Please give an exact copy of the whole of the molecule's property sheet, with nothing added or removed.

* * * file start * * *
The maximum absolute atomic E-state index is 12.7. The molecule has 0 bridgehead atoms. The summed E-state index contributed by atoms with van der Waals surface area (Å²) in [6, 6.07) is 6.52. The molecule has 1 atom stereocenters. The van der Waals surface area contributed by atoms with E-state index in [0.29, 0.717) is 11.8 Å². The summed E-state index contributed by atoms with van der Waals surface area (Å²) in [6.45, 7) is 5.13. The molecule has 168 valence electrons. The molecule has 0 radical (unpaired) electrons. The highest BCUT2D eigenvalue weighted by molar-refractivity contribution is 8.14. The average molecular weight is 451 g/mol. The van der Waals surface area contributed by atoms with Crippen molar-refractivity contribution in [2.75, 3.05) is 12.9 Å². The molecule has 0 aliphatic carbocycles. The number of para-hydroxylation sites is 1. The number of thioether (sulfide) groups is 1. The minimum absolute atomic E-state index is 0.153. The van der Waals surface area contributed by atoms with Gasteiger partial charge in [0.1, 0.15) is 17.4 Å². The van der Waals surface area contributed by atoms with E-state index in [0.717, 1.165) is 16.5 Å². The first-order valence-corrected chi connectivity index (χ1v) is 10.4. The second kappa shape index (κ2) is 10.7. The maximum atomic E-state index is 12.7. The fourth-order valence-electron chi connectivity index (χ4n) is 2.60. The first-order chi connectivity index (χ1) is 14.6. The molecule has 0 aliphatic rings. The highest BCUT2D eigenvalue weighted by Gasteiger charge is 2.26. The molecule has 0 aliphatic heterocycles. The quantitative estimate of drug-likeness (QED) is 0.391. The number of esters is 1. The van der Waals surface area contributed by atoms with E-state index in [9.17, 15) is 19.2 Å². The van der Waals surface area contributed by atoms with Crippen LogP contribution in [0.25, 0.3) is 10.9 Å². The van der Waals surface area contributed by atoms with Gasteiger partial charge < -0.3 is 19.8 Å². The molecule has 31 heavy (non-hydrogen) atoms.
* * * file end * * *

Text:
The maximum absolute atomic E-state index is 12.7. The molecule has 0 bridgehead atoms. The summed E-state index contributed by atoms with van der Waals surface area (Å²) in [6, 6.07) is 6.52. The molecule has 1 atom stereocenters. The van der Waals surface area contributed by atoms with E-state index in [0.29, 0.717) is 11.8 Å². The summed E-state index contributed by atoms with van der Waals surface area (Å²) in [6.45, 7) is 5.13. The molecule has 168 valence electrons. The molecule has 0 radical (unpaired) electrons. The highest BCUT2D eigenvalue weighted by molar-refractivity contribution is 8.14. The average molecular weight is 451 g/mol. The van der Waals surface area contributed by atoms with Crippen molar-refractivity contribution in [2.75, 3.05) is 12.9 Å². The molecule has 0 aliphatic carbocycles. The number of para-hydroxylation sites is 1. The number of thioether (sulfide) groups is 1. The minimum absolute atomic E-state index is 0.153. The van der Waals surface area contributed by atoms with Gasteiger partial charge in [0.1, 0.15) is 17.4 Å². The van der Waals surface area contributed by atoms with E-state index in [0.717, 1.165) is 16.5 Å². The first-order valence-corrected chi connectivity index (χ1v) is 10.4. The second kappa shape index (κ2) is 10.7. The maximum atomic E-state index is 12.7. The fourth-order valence-electron chi connectivity index (χ4n) is 2.60. The first-order chi connectivity index (χ1) is 14.6. The molecule has 0 aliphatic rings. The highest BCUT2D eigenvalue weighted by Gasteiger charge is 2.26. The molecule has 0 aliphatic heterocycles. The quantitative estimate of drug-likeness (QED) is 0.391. The number of esters is 1. The van der Waals surface area contributed by atoms with E-state index in [9.17, 15) is 19.2 Å². The van der Waals surface area contributed by atoms with Crippen LogP contribution in [0.25, 0.3) is 10.9 Å². The van der Waals surface area contributed by atoms with Gasteiger partial charge < -0.3 is 19.8 Å². The molecule has 31 heavy (non-hydrogen) atoms.